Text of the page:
The Arts Exchange
750 Kalb Street, SE, Atlanta, GA 30312
Artist Talk, Jessica Caldas
Saturday, June 16th
11:00 pm to 2:00 pm
The solo exhibition, “Object and experience,” will finish its run on June 16th, with an informal talk given by the artist, Jessica Caldas. Caldas is a printmaker who studied at The University of Georgia, before working with the Atlanta Volunteer Lawyers Association. The show displays a series of provocative prints and showcases a challenging installation piece, all of which explores the traumatic potential in everyday objects. The images themselves are not disturbing, but the narrative of domestic abuse underlying the images reveal the hidden experience and pain under the surface.
Caldas fell into her current work in which she assists survivors of domestic abuse with obtaining protective orders and housing by chance. An interest in volunteering and community involvement transformed a part time data entry position into a full time commitment of leadership. While working to enter data about clients, Caldas felt a detachment in the numbers and letters that represented human lives. This is a consistent theme in her work, revealing the untold human story behind a mundane facade.
Jessica Caldas is no stranger to duality or the complexity of family relationships. Caldas claims that growing up with a twin sister was formative, shaping her ability to relate to others. Early in her life this meant that she constantly had someone to draw with and make stories with. Later, she realized that she tended to form intense relationships with people she cared about, sometimes to the exclusion of other connections. In college Caldas would form her identity through a larger community and a culturally diverse set of experiences. One pivotal example of this is joining AIESEC an international student organization whose goal was, in her words, basically to promote world peace through business. She also spent a year in Japan studying abroad and made friends through the club. Caldas estimates that she attended at least ten regional and national conferences through AIESEC.
After school she craved a meaningful way to be involved in her community which eventually led to a commitment to the AVLF, specifically addressing domestic violence. As mentioned above this began with data entry. Race, age, sex and incidents of violence were transformed into data, numbers and symbols written in a report. This process which was supposed to be about helping people, was mediated, given a level of remove.
As her involvement expanded, she began visiting the courthouse where she heard devastating stories first hand. Survivors told stories of household bleach poured all over their clothes. A husband’s belt became a torture device, when it was used to beat a wife or child. This directly lead to the narrative of her work in Objects and Experience. Her series of prints,"21 Objects" display the many faces of objects, mundane one minute violent the next, the silhouette of shapes becomes a postmodern gesture. The void where house keys used to be tells a story; their outline looks like a weapon.
This intimate, traumatic experience of transformations find a climax in the piece "Vanessa, Age 11." Within a claustrophobic closet of a space, this installation allows you to hear forty five minutes of verbal abuse while showing you how it was recorded, a Fisher Price video cassette device intended to play children’s songs. This device becomes an artifact of pain, this installation becomes a reenactment of the little girls horror. Perhaps most poignant is the fact that the recording doesn't capture physical abuse on tape, but does capture its threat in the menace of the male voice. The final twist of the knife is learning the ultimate fate of this family after this recording was found.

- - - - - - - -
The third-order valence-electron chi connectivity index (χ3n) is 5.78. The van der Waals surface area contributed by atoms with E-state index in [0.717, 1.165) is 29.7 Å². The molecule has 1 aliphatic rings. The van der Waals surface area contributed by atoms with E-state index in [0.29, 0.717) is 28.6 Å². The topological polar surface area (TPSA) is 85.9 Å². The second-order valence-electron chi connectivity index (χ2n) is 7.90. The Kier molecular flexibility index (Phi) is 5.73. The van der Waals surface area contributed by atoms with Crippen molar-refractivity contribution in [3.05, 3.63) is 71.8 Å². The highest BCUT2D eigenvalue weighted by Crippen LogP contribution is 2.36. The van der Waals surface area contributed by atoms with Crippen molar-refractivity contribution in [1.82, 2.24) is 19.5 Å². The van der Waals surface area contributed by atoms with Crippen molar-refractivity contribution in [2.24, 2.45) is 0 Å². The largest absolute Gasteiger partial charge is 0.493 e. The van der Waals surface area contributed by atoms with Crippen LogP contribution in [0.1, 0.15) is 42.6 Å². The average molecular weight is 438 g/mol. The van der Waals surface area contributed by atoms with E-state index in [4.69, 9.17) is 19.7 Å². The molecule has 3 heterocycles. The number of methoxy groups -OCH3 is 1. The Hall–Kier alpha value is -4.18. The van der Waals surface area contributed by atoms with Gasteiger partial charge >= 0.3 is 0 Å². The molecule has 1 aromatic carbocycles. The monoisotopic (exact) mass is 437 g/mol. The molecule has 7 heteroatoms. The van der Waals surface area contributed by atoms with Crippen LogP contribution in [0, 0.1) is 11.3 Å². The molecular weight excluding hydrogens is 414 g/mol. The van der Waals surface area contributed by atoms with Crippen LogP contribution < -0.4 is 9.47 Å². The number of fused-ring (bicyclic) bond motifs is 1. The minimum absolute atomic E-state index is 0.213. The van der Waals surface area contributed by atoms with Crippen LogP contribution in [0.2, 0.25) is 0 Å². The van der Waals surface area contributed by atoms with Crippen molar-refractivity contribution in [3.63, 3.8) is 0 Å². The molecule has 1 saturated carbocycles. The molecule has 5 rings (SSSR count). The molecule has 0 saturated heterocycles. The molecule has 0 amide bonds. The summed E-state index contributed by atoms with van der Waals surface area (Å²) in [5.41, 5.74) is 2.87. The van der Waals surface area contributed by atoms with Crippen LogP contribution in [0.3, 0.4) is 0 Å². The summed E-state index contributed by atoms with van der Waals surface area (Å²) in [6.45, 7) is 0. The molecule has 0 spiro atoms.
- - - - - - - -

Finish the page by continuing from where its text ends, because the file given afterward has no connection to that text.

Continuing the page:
Installation is new direction for Caldas’s work, but a natural compliment to her printmaking. Similarly, the use of text in her piece called, “Love Notes,” is novel. Although she was worried that it would be too heavy handed, displaying survivor’s quotes, It was deemed by those in attendance as one of the most successful pieces.
Caldas claims her style is not to craft technically superior prints, but a process driven means of painting and drawing within the print medium. By mixing colors and producing monotypes she discovers her compositions. Sometimes she begins by mixing colors, that look like garish. Then by carving blocks and layering images she allows the subject matter and narrative to reveal itself. This doesn't come preordained, but is rather improvisational. The coincidences sometimes produce something perfect. The monotype, wood-carved prints, with their mustard yellows and ketchup reds bring to mind children's toy blocks. This connection matches the show thematically.
This idea of improvisational creation reaches a whole other level of finish when you consider her companion piece in another show at BEEP BEEP Gallery. Create, Destroy, Rebuild is a group exhibition that asks artists to create a piece, destroy that piece and then rebuild it. In Jessica Caldas’ case, she took a print from her solo show, cut it into strips and then reassembled it.
For all the violent and traumatic implications in her work, this most recent series perhaps reveals a chance for hope. While Object and Experience asks the audience to see the horror in everyday things within the context of an abusive domestic relationship, the Create, Destroy, Rebuild show offers the chance to rebuild after violence. As Caldas explains, often times survivors of abuse cling desperately to hope that their partners can change, become rehabilitated or that broken homes can be repaired. Sometimes hope is found while rebuilding.